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Covid variants: A Strange Pathway Of Coronavirus Mutation That ‘Disappears’ And Perplexes Japanese Scientists

CORONA

Despite having a vaccination rate comparable to that of many other countries, Japan saw an unprecedented drop in the number of Covid-19 cases.Japan was in the midst of the fifth and largest Covid-19 wave since the pandemic began in August.

It even recorded over 20,000 cases per day.The Delta variant, due to its high transmissibility, ended up replacing other mutations in Sars-CoV-2 and becoming the predominant strain of the virus in several countries.

However, the number of cases has decreased significantly since then, and today, while several countries with similar vaccination rates are dealing with a new wave of infections, Japan registers just over 100 new infections per day (data from 11/23).Since the country’s last state of emergency ended in early October, trains, cafes, and restaurants have been consistently packed – despite the population’s continued use of social distancing and masks.Photographer: Getty ImagesApproximately 75% of the country’s population has been immunised, according to the photo caption.

The hypothesis of’self-extinction’According to some researchers, the decrease in the number of cases could be explained by Delta’s “self-destruct” movement during its evolutionary development in the Japanese population.

The hypothesis was proposed in light of the growing disparities between the characteristics of the pandemic in Japan, where 75 percent of the population was immunised, and other countries with a comparable level of immunisation.Spain, for example, which has one-third the population of the Asian country and where 80 percent of residents have already been immunised, is still struggling to flatten the infection curve, with nearly 7,000 new cases reported on the 23rd.

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“In Japan, the Delta variant was highly contagious and gradually replaced other strains.” However, as the mutations accumulated, we believe the virus became defective, unable to replicate,” said geneticist Ituro Inoue of Japan’s National Institute of Genetics to The Japan Times.”Given that cases have not increased, we believe that the virus was on its way to natural extinction at some point during these mutations,” the scientist added.

Photographer: Getty Imagescaption for a photograph,Restaurants were once again full as the number of cases decreased.natural procedureSince the start of the pandemic, different variants of Sars-CoV-2 have been disappearing.”Viruses that infect animals and humans do this all the time.” “Recall that the Alpha, Beta, and Gamma variants were mostly replaced by Delta variants,” says virologist Julian Tang of the University of Leicester, UK, to BBC Mundo, the BBC’s Spanish language service.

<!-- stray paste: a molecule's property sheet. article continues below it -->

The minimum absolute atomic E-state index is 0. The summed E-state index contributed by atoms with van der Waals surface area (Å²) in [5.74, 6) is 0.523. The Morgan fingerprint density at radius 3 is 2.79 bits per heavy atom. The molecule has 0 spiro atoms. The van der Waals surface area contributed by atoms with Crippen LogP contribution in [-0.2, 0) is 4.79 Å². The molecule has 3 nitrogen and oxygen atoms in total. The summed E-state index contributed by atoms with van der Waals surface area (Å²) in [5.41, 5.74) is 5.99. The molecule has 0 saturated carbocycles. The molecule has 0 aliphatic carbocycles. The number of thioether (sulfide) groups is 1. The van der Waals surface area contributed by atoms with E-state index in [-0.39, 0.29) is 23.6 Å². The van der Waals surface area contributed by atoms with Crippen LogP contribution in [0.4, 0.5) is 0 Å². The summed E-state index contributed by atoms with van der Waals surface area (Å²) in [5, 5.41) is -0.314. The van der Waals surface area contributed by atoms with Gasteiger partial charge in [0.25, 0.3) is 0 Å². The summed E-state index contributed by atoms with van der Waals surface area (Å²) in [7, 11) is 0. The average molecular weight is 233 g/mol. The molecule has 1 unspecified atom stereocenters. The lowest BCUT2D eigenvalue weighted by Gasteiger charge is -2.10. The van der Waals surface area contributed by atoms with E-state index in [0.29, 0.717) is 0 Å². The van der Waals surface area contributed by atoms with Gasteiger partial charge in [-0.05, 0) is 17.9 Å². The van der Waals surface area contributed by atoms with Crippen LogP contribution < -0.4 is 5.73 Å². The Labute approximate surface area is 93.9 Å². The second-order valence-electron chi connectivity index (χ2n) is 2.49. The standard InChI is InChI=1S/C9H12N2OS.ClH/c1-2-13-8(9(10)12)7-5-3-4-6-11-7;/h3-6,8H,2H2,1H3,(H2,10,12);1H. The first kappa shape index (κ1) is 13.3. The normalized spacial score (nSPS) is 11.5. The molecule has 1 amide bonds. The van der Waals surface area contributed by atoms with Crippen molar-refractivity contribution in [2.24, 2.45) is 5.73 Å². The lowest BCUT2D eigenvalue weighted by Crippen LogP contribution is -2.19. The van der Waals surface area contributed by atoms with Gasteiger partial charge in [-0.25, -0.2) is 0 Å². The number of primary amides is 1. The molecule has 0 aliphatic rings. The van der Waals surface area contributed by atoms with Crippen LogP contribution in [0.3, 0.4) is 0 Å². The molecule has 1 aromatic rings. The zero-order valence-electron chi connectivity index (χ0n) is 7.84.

“It’s all about viral fitness” (ability of the virus to replicate in a given environment). Perhaps something about the Japanese people’s immunity has changed the way the virus behaves there. Time will tell if it happens in other countries as well,” Tang concludes.APOBEC3A, a defence enzyme that attacks different viruses – including the coronavirus that causes Covid-19 – has already been found to be more prevalent in Asian populations than in populations in other regions such as Africa and Europe.

This enzyme was studied by researchers from the National Institute of Genetics and Niigata University to see if it could inhibit coronavirus activity.The researchers compared genetic diversity data for Delta and Alpha variants in samples collected in Japan between June and July and discovered that the development of new mutations seemed to stop abruptly, resulting in genetic alterations that prevented the virus from replicating.

“They discovered mutations in the nsp14 protein, which is involved in repairing replication defects.” If this protein has more mutations than usual, it can be inactivated or become inefficient, causing the pathogen to collapse,” explains José Manuel Bautista, professor of biochemistry and molecular biology at Spain’s Complutense University.

While Bautista believes the sharp drop in cases is also due to factors such as mass vaccinations and distancing measures, he admits that the downward trajectory on the contagion curve is impressive.”It is normal for it to decrease gradually because those infected are usually diagnosed days later” (from the start of the infection). “However, the drop in cases (in Japan) is dramatic, indicating that the theory of self-destruction is plausible,” he noted.

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Despite the positive outlook, scientists are cautious and avoid making predictions about what might happen in the future. The pandemic is constantly evolving, demonstrating that, despite vaccination and containment efforts, the world is not completely free of new outbreaks.

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